Patients who are already depressed before they receive a lung cancer diagnosis are more likely to have a worse overall survival (OS), and the driver for this may be inflammation, suggests a new study.
The findings underscore the importance of assessing and treating depression in patients with cancer, particularly given the high rate of depression among those with lung cancer vs other types of cancer, the investigators said.
The study involved 186 patients with newly diagnosed stage IV non–small cell lung cancer (NSCLC), of whom 35% had self-reported moderate to severe depressive symptoms.
Depression was reliably associated with lung-relevant systemic inflammation responses (SIRs), which included neutrophil-to-lymphocyte ratio (NLR), platelet-to-lymphocyte ratio (PLR), and Advanced Lung Cancer Inflammation Index (ALI) score.
These SIRs were prognostic for 2-year OS.
Overall mortality at 2 years was 61%. Higher NLRs and PLRs and lower ALI scores all predicted worse OS (hazard ratio [HR], 1.91, 2.08, and 0.53, respectively).
The findings were published online February 24 in PLoS ONE.
“These patients with high levels of depression are at much higher risk for poor outcomes,” but the key finding was that patients with the highest depression levels were driving the relationship, lead author Barbara Andersen, PhD, professor of psychology at The Ohio State University, stated in a press release.
“It was patients with high depression levels who had strikingly higher inflammation levels, and that is what really drove the correlation we saw,” she explained.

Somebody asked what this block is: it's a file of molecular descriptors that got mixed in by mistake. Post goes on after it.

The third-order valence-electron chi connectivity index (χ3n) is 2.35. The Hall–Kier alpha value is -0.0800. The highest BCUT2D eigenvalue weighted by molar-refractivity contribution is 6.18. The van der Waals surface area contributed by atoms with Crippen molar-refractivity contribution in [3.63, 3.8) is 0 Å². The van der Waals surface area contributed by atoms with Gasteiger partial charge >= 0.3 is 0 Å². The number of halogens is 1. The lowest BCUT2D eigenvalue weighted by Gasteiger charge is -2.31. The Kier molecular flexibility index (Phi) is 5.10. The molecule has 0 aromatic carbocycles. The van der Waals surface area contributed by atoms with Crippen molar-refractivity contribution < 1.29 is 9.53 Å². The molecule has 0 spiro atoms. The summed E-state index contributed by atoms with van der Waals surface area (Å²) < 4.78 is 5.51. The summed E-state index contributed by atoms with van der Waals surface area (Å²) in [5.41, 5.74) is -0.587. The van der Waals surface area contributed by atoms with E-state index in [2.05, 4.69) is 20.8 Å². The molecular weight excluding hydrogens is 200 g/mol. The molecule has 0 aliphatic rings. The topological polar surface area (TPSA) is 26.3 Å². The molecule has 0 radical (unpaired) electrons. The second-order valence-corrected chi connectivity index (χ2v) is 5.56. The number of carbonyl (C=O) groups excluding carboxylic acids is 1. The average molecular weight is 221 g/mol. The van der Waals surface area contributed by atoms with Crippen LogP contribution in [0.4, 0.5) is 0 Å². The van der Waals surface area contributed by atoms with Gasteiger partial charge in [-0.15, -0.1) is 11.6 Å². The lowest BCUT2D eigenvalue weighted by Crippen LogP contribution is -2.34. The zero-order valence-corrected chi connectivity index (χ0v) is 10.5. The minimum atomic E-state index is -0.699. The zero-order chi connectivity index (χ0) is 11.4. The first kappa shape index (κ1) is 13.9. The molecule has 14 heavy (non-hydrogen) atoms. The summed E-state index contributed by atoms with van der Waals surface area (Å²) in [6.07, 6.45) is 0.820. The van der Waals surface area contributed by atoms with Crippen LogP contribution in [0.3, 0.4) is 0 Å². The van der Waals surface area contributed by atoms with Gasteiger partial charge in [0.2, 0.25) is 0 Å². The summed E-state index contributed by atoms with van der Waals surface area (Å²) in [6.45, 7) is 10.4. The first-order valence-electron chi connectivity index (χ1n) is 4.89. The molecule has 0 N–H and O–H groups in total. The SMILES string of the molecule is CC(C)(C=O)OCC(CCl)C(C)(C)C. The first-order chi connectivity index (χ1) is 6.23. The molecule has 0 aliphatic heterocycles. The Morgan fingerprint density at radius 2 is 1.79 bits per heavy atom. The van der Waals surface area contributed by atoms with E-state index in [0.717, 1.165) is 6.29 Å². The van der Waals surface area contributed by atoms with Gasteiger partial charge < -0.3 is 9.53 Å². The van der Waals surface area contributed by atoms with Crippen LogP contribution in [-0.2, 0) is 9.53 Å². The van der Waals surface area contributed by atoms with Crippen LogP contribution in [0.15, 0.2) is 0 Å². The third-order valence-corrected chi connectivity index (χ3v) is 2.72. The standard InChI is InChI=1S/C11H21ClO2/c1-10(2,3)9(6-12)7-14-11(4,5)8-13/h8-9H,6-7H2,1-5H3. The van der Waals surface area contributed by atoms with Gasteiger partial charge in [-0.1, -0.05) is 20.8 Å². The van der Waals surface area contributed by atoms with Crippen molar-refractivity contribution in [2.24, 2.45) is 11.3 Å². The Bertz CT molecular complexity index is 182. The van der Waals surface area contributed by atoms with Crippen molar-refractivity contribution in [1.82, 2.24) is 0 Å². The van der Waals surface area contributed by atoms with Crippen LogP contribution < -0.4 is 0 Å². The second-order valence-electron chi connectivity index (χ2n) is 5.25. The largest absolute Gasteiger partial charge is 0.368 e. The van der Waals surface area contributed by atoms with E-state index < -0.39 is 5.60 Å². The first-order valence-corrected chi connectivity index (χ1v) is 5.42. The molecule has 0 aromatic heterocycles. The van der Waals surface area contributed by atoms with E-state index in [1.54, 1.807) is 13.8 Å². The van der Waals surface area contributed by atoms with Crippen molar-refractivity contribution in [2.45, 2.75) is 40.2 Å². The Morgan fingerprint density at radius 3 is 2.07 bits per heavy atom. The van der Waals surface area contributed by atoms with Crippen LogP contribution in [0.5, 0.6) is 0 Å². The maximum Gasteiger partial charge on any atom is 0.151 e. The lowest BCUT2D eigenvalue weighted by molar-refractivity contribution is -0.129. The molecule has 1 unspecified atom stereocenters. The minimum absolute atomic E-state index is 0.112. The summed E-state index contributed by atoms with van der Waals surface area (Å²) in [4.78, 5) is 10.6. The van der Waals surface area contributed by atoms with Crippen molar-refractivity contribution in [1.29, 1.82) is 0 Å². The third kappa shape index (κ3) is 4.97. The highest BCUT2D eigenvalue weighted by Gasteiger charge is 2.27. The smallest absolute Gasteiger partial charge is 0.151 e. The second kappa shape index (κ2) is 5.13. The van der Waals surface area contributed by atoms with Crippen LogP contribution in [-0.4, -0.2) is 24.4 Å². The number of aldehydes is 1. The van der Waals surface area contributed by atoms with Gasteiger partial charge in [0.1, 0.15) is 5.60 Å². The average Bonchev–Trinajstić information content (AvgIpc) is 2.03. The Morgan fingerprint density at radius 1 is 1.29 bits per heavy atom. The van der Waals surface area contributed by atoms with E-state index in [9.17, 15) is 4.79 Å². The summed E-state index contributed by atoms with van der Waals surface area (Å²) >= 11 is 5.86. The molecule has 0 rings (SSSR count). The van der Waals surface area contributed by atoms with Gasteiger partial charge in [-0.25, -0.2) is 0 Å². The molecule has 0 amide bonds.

For example, 56% of patients with no depression symptoms or only mild depression symptoms had a PLR above the cutoff for dangerous levels of inflammation, compared with 42% whose PLR was below the cutoff. However, among those with high depression levels, 77% and 23% had a PLR above and below the cutoff, respectively.
“These highly depressed patients were 1.3 to 3 times more likely to have high inflammation levels, even after controlling for other factors related to inflammation biomarker levels, including demographics and smoking status,” Andersen noted.
“Depression levels may be as important or even more important than other factors that have been associated with how people fare with lung cancer,” she suggested.
In a previous study, the team controlled for baseline depression and found that “the trajectory of depression from diagnosis through two years (18 assessments) predicted NSCLC patients’ survival (HR = 1.09), above and beyond baseline depression, sociodemographics, smoking status, cell type, and receipt of targeted treatments and immunotherapies.”
“Taken together, data support psychological, behavioral, and biologic toxicities of depression capable of influencing treatment response and/or survival,” they wrote.
“The results may help explain why a substantial portion of lung cancer patients fail to respond to new immunotherapy and targeted treatments that have led to significantly longer survival for many people with the disease,” she stated.
The investigators concluded that “[I]ntensive study of depression among patients with NSCLC, combined with measures of cell biology, inflammation, and immunity, is needed to extend these findings and discover their mechanisms, with the long-term aim to improve patients’ quality of life, treatment responses, and longevity.”
This study was funded by The Ohio State University Comprehensive Cancer Center and Pelotonia through grants to individual authors. Andersen reported having no relevant disclosures.
PLoS One. Published online February 24, 2023. Full text
Sharon Worcester, MA, is an award-winning medical journalist based in Birmingham, Alabama, writing for Medscape, MDedge and other affiliate sites. She currently covers oncology, but she has also written on a variety of other medical specialties and healthcare topics. She can be reached at [email protected] or on Twitter: @SW_MedReporter
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